Tue 17 Sep, 2019

The Scottish Government’s announcement that a public inquiry will be held to examine issues at the new Royal Hospital for Children and Young People (RHCYP) and the Queen Elizabeth University Hospital (QEUH) sites is welcome, but must not be limited in scope by the minister says the Scottish Greens Health Spokesperson Alison Johnstone 

Alison Johnstone MSP said: 

“I welcome the decision to instruct a public inquiry into the serious concerns that have arisen around both hospitals, but it is vital that the Health Secretary doesn’t seek to limit the scope of the inquiry, nor must she use it as an excuse to avoid legitimate parliamentary scrutiny. 

“The Scottish Government must ensure that the health and wellbeing of patients and staff is paramount going forward, and provide adequate support to all those who have been affected at both sites.

“There are also significant questions around the private finance schemes used to fund these projects and I hope that is an area the inquiry can examine.”   

Get involved

More like this

Well-resourced welfare fund essential say Scottish Greens

Tue 7 Jul, 2020

Scottish Greens today called on the Scottish Government to ensure that emergency welfare support is adequately funded, as new data showed increased demand for support.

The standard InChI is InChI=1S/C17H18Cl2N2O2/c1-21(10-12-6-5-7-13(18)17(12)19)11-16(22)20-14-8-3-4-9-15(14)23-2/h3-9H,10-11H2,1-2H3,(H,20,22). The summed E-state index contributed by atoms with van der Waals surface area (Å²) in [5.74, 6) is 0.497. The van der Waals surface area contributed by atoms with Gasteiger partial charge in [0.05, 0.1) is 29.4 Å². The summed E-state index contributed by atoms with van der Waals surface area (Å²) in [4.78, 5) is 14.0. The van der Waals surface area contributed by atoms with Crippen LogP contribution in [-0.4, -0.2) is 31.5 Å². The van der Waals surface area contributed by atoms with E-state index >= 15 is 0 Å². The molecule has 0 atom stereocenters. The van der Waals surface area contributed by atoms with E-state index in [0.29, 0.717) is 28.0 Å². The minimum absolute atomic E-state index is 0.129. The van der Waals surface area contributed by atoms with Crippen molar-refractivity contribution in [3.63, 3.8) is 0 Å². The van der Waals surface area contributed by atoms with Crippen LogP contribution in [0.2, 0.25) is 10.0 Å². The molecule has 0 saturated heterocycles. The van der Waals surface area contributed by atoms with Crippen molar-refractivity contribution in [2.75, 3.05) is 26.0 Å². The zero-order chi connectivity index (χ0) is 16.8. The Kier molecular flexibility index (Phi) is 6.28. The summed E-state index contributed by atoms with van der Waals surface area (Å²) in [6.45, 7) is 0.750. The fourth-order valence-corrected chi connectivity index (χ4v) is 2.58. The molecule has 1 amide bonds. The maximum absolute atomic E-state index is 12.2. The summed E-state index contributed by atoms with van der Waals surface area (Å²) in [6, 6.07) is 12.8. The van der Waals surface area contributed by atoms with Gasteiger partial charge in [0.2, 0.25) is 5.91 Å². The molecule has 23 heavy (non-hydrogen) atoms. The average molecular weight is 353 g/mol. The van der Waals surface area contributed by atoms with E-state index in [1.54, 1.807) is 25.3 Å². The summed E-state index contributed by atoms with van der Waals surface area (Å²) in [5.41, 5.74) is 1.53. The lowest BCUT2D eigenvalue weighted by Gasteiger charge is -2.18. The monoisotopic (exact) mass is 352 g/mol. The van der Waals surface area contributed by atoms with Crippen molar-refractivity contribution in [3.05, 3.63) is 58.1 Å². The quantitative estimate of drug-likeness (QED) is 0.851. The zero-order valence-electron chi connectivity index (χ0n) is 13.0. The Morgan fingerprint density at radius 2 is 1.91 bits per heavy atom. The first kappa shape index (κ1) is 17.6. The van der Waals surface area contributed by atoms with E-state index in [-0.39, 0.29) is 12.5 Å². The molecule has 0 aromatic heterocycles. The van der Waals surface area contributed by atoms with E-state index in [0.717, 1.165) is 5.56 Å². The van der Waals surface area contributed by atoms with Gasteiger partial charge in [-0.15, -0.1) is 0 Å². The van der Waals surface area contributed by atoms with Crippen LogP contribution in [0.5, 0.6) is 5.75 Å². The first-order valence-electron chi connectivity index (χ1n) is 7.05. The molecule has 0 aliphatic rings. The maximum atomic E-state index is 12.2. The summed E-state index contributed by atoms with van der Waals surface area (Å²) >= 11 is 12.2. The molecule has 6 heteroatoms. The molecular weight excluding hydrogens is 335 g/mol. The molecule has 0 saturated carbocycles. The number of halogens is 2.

Scottish Greens welcome public health caution from FM

Thu 2 Jul, 2020

The First Minister’s cautious approach to easing lockdown has been welcomed by the Scottish Greens.

Among today’s announcements was the move to making face coverings mandatory in shops, which Scottish Green health spokesperson Alison Johnstone called for on Monday.

There will also be a relaxation of the two-metre distancing rule for some hospitality businesses.

Time to make face coverings mandatory, say Greens

Tue 30 Jun, 2020

Scotland should follow 50 other countries by making face coverings mandatory in shops, the Scottish Greens have said.

This includes countries that have been most effective in reducing the spread of COVID-19 such as Germany, Taiwan, Japan, Hong Kong, Singapore, and South Korea.

Currently face coverings are mandatory on public transport but remain ‘recommended’ in shops and other indoor spaces. A single easy-to-communicate rule could massively increase usage, Scottish Green health spokesperson Alison Johnstone has said.